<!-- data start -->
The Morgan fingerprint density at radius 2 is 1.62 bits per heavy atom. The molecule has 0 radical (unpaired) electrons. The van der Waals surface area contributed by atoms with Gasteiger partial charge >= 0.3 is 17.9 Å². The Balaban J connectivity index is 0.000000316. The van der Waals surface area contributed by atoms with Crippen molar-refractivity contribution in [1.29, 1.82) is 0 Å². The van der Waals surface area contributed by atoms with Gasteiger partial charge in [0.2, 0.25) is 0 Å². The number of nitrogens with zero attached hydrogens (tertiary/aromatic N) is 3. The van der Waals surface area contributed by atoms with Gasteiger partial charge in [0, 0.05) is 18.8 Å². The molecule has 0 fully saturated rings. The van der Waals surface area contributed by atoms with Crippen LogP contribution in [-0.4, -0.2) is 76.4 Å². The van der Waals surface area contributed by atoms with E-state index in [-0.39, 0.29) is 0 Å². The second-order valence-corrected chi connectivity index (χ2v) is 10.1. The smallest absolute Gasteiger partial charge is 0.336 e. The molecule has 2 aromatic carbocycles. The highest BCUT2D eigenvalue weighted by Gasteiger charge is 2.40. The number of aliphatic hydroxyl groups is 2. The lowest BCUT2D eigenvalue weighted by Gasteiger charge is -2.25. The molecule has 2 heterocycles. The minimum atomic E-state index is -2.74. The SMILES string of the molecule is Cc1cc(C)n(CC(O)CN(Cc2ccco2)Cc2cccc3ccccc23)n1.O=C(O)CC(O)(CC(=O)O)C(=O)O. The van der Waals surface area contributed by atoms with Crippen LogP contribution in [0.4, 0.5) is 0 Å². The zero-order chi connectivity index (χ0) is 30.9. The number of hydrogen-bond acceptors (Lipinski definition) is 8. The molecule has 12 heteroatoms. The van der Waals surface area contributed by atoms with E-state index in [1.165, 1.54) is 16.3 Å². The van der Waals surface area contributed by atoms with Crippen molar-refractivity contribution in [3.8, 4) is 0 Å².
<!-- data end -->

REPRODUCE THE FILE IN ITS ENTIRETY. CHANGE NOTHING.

The Morgan fingerprint density at radius 2 is 1.62 bits per heavy atom. The molecule has 0 radical (unpaired) electrons. The van der Waals surface area contributed by atoms with Gasteiger partial charge >= 0.3 is 17.9 Å². The Balaban J connectivity index is 0.000000316. The van der Waals surface area contributed by atoms with Crippen molar-refractivity contribution in [1.29, 1.82) is 0 Å². The van der Waals surface area contributed by atoms with Gasteiger partial charge in [0.2, 0.25) is 0 Å². The number of nitrogens with zero attached hydrogens (tertiary/aromatic N) is 3. The van der Waals surface area contributed by atoms with Gasteiger partial charge in [0, 0.05) is 18.8 Å². The molecule has 0 fully saturated rings. The van der Waals surface area contributed by atoms with Crippen LogP contribution in [-0.4, -0.2) is 76.4 Å². The van der Waals surface area contributed by atoms with E-state index in [-0.39, 0.29) is 0 Å². The second-order valence-corrected chi connectivity index (χ2v) is 10.1. The smallest absolute Gasteiger partial charge is 0.336 e. The molecule has 2 aromatic carbocycles. The highest BCUT2D eigenvalue weighted by Gasteiger charge is 2.40. The number of aliphatic hydroxyl groups is 2. The lowest BCUT2D eigenvalue weighted by Gasteiger charge is -2.25. The molecule has 2 heterocycles. The minimum atomic E-state index is -2.74. The SMILES string of the molecule is Cc1cc(C)n(CC(O)CN(Cc2ccco2)Cc2cccc3ccccc23)n1.O=C(O)CC(O)(CC(=O)O)C(=O)O. The van der Waals surface area contributed by atoms with Crippen LogP contribution in [0.4, 0.5) is 0 Å². The zero-order chi connectivity index (χ0) is 30.9. The number of hydrogen-bond acceptors (Lipinski definition) is 8. The molecule has 12 heteroatoms. The van der Waals surface area contributed by atoms with E-state index in [1.165, 1.54) is 16.3 Å². The van der Waals surface area contributed by atoms with Crippen molar-refractivity contribution in [3.8, 4) is 0 Å².